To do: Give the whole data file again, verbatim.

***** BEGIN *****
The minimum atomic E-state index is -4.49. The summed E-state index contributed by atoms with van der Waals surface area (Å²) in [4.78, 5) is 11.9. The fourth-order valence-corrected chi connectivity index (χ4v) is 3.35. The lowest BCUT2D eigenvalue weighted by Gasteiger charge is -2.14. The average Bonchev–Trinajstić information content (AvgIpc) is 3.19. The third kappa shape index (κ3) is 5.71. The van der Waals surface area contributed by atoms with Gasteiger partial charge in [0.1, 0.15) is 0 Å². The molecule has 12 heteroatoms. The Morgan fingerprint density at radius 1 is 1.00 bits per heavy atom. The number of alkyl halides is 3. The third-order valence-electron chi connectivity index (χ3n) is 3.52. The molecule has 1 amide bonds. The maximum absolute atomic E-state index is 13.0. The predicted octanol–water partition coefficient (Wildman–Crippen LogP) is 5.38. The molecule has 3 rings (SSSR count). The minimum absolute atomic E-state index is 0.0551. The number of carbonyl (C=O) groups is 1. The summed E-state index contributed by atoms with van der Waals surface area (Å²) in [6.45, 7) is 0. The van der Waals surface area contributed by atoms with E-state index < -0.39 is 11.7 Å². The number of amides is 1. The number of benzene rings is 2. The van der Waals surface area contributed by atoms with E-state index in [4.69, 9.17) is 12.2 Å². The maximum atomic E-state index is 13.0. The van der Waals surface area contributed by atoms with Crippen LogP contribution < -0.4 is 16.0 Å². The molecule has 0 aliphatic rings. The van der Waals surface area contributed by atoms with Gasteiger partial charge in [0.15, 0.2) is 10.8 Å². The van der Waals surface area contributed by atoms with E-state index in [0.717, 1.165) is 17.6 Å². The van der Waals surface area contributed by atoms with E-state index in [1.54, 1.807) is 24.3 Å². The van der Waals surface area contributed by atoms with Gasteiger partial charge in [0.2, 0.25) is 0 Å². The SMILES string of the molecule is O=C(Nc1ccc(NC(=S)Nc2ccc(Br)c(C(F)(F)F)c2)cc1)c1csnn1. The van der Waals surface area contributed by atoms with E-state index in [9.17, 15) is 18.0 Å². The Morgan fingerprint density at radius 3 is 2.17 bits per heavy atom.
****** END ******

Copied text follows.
The minimum atomic E-state index is -4.49. The summed E-state index contributed by atoms with van der Waals surface area (Å²) in [4.78, 5) is 11.9. The fourth-order valence-corrected chi connectivity index (χ4v) is 3.35. The lowest BCUT2D eigenvalue weighted by Gasteiger charge is -2.14. The average Bonchev–Trinajstić information content (AvgIpc) is 3.19. The third kappa shape index (κ3) is 5.71. The van der Waals surface area contributed by atoms with Gasteiger partial charge in [0.1, 0.15) is 0 Å². The molecule has 12 heteroatoms. The Morgan fingerprint density at radius 1 is 1.00 bits per heavy atom. The number of alkyl halides is 3. The third-order valence-electron chi connectivity index (χ3n) is 3.52. The molecule has 1 amide bonds. The maximum absolute atomic E-state index is 13.0. The predicted octanol–water partition coefficient (Wildman–Crippen LogP) is 5.38. The molecule has 3 rings (SSSR count). The minimum absolute atomic E-state index is 0.0551. The number of carbonyl (C=O) groups is 1. The summed E-state index contributed by atoms with van der Waals surface area (Å²) in [6.45, 7) is 0. The van der Waals surface area contributed by atoms with E-state index < -0.39 is 11.7 Å². The number of amides is 1. The number of benzene rings is 2. The van der Waals surface area contributed by atoms with E-state index in [4.69, 9.17) is 12.2 Å². The maximum atomic E-state index is 13.0. The van der Waals surface area contributed by atoms with Crippen LogP contribution < -0.4 is 16.0 Å². The molecule has 0 aliphatic rings. The van der Waals surface area contributed by atoms with Gasteiger partial charge in [0.15, 0.2) is 10.8 Å². The van der Waals surface area contributed by atoms with E-state index in [0.717, 1.165) is 17.6 Å². The van der Waals surface area contributed by atoms with E-state index in [1.54, 1.807) is 24.3 Å². The van der Waals surface area contributed by atoms with Gasteiger partial charge in [0.2, 0.25) is 0 Å². The SMILES string of the molecule is O=C(Nc1ccc(NC(=S)Nc2ccc(Br)c(C(F)(F)F)c2)cc1)c1csnn1. The van der Waals surface area contributed by atoms with E-state index in [9.17, 15) is 18.0 Å². The Morgan fingerprint density at radius 3 is 2.17 bits per heavy atom.